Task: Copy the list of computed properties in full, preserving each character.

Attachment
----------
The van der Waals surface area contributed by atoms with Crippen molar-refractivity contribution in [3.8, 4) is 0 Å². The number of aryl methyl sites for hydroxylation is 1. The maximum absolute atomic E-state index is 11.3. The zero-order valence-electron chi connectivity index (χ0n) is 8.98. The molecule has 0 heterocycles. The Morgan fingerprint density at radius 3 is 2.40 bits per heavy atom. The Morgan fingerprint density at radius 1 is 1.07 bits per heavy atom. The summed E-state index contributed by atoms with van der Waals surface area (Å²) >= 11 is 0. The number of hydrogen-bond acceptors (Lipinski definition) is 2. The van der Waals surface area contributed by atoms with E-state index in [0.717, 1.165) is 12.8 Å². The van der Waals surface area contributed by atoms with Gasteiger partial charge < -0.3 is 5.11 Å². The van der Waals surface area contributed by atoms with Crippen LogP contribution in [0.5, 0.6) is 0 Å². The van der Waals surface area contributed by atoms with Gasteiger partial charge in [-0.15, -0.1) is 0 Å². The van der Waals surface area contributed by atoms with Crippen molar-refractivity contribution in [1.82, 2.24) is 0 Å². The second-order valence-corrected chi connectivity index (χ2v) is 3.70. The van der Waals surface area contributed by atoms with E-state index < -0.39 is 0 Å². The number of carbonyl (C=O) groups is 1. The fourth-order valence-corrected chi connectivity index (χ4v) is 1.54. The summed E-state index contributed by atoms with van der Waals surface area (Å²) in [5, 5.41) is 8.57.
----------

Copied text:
The van der Waals surface area contributed by atoms with Crippen molar-refractivity contribution in [3.8, 4) is 0 Å². The number of aryl methyl sites for hydroxylation is 1. The maximum absolute atomic E-state index is 11.3. The zero-order valence-electron chi connectivity index (χ0n) is 8.98. The molecule has 0 heterocycles. The Morgan fingerprint density at radius 3 is 2.40 bits per heavy atom. The Morgan fingerprint density at radius 1 is 1.07 bits per heavy atom. The summed E-state index contributed by atoms with van der Waals surface area (Å²) >= 11 is 0. The number of hydrogen-bond acceptors (Lipinski definition) is 2. The van der Waals surface area contributed by atoms with E-state index in [0.717, 1.165) is 12.8 Å². The van der Waals surface area contributed by atoms with Gasteiger partial charge < -0.3 is 5.11 Å². The van der Waals surface area contributed by atoms with Crippen LogP contribution in [0.5, 0.6) is 0 Å². The van der Waals surface area contributed by atoms with Gasteiger partial charge in [-0.15, -0.1) is 0 Å². The van der Waals surface area contributed by atoms with Crippen molar-refractivity contribution in [1.82, 2.24) is 0 Å². The second-order valence-corrected chi connectivity index (χ2v) is 3.70. The van der Waals surface area contributed by atoms with E-state index < -0.39 is 0 Å². The number of carbonyl (C=O) groups is 1. The fourth-order valence-corrected chi connectivity index (χ4v) is 1.54. The summed E-state index contributed by atoms with van der Waals surface area (Å²) in [5, 5.41) is 8.57.